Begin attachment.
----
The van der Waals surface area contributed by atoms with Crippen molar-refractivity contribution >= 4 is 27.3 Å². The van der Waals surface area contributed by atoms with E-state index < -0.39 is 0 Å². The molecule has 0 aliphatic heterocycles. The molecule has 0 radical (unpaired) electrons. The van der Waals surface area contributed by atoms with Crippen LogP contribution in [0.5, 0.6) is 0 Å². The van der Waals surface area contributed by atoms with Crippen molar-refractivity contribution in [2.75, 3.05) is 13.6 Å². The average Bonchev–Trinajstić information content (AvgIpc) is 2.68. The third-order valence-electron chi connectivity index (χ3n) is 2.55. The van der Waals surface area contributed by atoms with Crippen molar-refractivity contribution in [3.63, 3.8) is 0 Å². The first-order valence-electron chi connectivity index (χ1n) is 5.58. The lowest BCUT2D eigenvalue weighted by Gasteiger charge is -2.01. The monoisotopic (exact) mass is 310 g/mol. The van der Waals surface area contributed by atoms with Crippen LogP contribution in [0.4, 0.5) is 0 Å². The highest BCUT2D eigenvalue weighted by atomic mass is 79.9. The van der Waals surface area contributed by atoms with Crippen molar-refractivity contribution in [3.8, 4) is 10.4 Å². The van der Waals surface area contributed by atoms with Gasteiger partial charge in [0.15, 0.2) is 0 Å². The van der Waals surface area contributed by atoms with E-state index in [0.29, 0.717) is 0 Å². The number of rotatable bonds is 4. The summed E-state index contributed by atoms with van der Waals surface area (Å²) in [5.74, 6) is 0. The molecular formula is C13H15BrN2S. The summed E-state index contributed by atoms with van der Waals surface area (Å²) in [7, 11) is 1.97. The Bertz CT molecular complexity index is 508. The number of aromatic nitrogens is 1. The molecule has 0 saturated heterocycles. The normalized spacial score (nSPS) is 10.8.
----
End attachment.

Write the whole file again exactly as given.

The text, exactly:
The van der Waals surface area contributed by atoms with Crippen molar-refractivity contribution >= 4 is 27.3 Å². The van der Waals surface area contributed by atoms with E-state index < -0.39 is 0 Å². The molecule has 0 aliphatic heterocycles. The molecule has 0 radical (unpaired) electrons. The van der Waals surface area contributed by atoms with Crippen LogP contribution in [0.5, 0.6) is 0 Å². The van der Waals surface area contributed by atoms with Crippen molar-refractivity contribution in [2.75, 3.05) is 13.6 Å². The average Bonchev–Trinajstić information content (AvgIpc) is 2.68. The third-order valence-electron chi connectivity index (χ3n) is 2.55. The van der Waals surface area contributed by atoms with Crippen molar-refractivity contribution in [3.63, 3.8) is 0 Å². The first-order valence-electron chi connectivity index (χ1n) is 5.58. The lowest BCUT2D eigenvalue weighted by Gasteiger charge is -2.01. The monoisotopic (exact) mass is 310 g/mol. The van der Waals surface area contributed by atoms with Crippen LogP contribution in [0.4, 0.5) is 0 Å². The highest BCUT2D eigenvalue weighted by atomic mass is 79.9. The van der Waals surface area contributed by atoms with Crippen molar-refractivity contribution in [3.8, 4) is 10.4 Å². The van der Waals surface area contributed by atoms with Gasteiger partial charge in [0.15, 0.2) is 0 Å². The van der Waals surface area contributed by atoms with E-state index in [0.29, 0.717) is 0 Å². The number of rotatable bonds is 4. The summed E-state index contributed by atoms with van der Waals surface area (Å²) in [5.74, 6) is 0. The molecular formula is C13H15BrN2S. The summed E-state index contributed by atoms with van der Waals surface area (Å²) in [7, 11) is 1.97. The Bertz CT molecular complexity index is 508. The number of aromatic nitrogens is 1. The molecule has 0 saturated heterocycles. The normalized spacial score (nSPS) is 10.8.